In answer to that question, first, he showed what it is to mortify any sin (chapters 5-6). Next, he gave ways and means whereby a soul may proceed to the mortification of any particular lust and sin (chapters 7-8). In chapter 9, he begins to lay out more specific, practical considerations of guidance for a professing believer in such a state.
Chapter 9 is dedicated to exposing dangerous marks and symptoms that ought to put us on notice that our hearts are in big trouble, that extraordinary measures need to be taken that our hearts might be restored.
After listing 6 such dangerous marks and symptoms, he ends the chapter with a sobering caution that if we find these marks and symptoms in our hearts, we would do well to examine ourselves to see whether we be in the faith (2 Corinthians 13:5). “But that any man is so, he must look for other evidences if he will have peace.”

Possible discussion points:

D1- Under the first dangerous mark and symptom, Owen lists several things that “eat up” duties whereby we ought to hold constant communion with God. One of those listed is “greediness of study.” Reflect on the difference between study (especially bible study and theological study) and communion with God.
D2- At the end of the chapter, Owen says that if we find our hearts full of these dangerous marks and symptoms, we need to realize that true believers can be ensnared in these, but when these are persisting in the heart, that one should not conclude that he is a believer. Instead, Romans 7 contains the description of the regenerate man. He is clearly challenging us to examine our hearts. What is the difference between this examination and what he discusses under the second dangerous mark and symptom, trying to offset the conviction of sin with searching the heart “to see what evidences he can find of a good condition…”?
D3- Interact with Owen’s statement regarding applying grace and mercy to an unmortified sin, “The flesh would fain be indulged unto upon the account of grace, and every word that is spoken of mercy, it stands ready to catch at and to pervert it, to its own corrupt aims and purposes.”
D4- Under the fourth dangerous mark and symptom, he speaks a lot of trying to oppose sin by legal accounts (shame and fear) instead of “gospel weapons.” Discuss the connection between a believer trying to oppose sin by legal accounts and Owen’s connection of a lack of assurance of salvation.
D5- How can we personally, as well as in dealing with others, exercise our duty to mortify sin, while at the same time, seek and rely on the sovereign grace of God (mentioned in the last dangerous mark and symptom) to deal with our prevailing lusts?

Format:

In the discussion of each chapter I have included a short summary of its content and some possible discussion points. Feel free to discuss whatever you want within the chapter though. So that our discussion has some organization, please identify the discussion point. For instance, if you are planning on posting a thought on the third discussion point, begin your post with “d. 3.” If you wanted to post on your own discussion point, then begin with “d. general.”





John Owen, The Mortification of Sin, Chapter 8

31 08 2009

Summary of Chapter 8:

In this short but very powerful chapter, John Owen asserts, “There will be no mortification of any sin without sincerity and diligence in a universality of obedience.” In other words, one will never experience true mortification of sin in one area while neglecting their duties in another. “God’s work consists in universal obedience.” Nor will true mortification take place while one applies himself to “the cure of his sore, if he leave the general habit of his body under distempers…” It is in vain.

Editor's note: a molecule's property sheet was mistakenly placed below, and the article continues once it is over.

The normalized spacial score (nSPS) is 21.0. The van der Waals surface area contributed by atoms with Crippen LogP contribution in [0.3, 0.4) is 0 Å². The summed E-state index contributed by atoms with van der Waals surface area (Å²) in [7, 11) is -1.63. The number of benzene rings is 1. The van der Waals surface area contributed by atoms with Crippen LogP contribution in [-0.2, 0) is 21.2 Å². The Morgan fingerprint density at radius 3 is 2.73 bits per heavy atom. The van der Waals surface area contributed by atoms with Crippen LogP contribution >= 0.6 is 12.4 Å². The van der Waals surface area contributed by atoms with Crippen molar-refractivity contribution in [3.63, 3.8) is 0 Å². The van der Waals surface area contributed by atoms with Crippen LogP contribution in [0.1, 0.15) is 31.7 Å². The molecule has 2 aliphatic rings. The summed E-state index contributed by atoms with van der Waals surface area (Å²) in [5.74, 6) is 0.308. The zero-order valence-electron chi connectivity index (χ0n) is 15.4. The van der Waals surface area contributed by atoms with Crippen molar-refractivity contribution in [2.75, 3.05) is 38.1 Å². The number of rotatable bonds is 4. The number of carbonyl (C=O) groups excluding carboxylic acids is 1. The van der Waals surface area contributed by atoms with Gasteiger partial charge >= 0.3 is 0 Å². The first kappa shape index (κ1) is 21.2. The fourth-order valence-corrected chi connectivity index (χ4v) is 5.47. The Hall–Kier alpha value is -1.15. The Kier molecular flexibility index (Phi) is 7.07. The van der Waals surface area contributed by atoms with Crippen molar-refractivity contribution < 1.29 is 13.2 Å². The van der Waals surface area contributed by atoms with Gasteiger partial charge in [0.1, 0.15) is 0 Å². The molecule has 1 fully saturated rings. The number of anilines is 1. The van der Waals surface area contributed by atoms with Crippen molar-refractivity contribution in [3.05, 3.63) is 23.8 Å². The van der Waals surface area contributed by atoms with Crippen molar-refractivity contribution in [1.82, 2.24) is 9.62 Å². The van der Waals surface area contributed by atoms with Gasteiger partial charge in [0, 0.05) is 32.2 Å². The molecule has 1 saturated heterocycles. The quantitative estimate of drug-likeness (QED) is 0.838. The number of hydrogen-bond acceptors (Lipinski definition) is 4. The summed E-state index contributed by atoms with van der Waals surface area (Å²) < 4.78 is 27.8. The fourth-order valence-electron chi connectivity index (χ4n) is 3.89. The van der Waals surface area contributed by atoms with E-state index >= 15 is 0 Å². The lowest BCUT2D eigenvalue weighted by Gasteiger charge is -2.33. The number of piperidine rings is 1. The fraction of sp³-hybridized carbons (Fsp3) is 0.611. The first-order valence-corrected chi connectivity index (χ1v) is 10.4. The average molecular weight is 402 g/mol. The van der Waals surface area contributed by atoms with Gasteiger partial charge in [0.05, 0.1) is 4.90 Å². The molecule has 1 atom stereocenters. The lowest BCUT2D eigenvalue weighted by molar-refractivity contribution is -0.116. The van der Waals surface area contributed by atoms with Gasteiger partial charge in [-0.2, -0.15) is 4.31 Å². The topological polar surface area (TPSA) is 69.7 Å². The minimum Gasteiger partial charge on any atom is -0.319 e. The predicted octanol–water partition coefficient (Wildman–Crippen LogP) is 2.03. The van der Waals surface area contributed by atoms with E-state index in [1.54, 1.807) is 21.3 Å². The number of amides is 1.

Therefore, Owen lays down this guiding principle: “Hatred of sin as sin, not only as galling or disquieting, a sense of love of Christ in the cross, lies at the bottom of all true spiritual mortification.” He contends that much attempt at mortification in our lives in fact “proceeds from self-love.” The reason that many want to be rid of sin is that “it disquiets you, it has taken away your peace, it fills your heart with sorrow and trouble and fear; you have no rest because of it.” It does not stem from a “hatred of sin as sin” or “a sense of love for Christ in the cross.”

Owen ends the chapter with a question and an answer. Is it possible that God permits lust to overpower for our own spiritual good; to “awaken” us and “admonish us” and “humble us” and “perhaps to chasten and correct us for our general loose and careless walking?” His answer: absolutely.

Possible Discussion Points:

• How can we as Biblical counselors help those whom we are called to help deal with the roots of their sin and not just the manifestation of it?

• Interact with Owen’s assertion that Paul’s thorn in the flesh, the messenger of Satan, was actually strong temptation to keep him from the sin of pride concerning his spiritual revelations.

• Interact with Owen’s gut-wrenching statement, “He, then, that would really, thoroughly, and acceptably mortify any disquieting lust, let him take care to be equally diligent in all parts of obedience, and know that every lust, every omission of duty, is burdensome to God, though but one is so to him.” Ouch.

Format:

In the discussion of each chapter I have included a short summary of its content and some possible discussion points. Feel free to discuss whatever you want within the chapter though. So that our discussion has some organization, please identify the discussion point. For instance, if you are planning on posting a thought on the third discussion point, begin your post with “d. 3.” If you wanted to post on your own discussion point, then begin with “d. general.”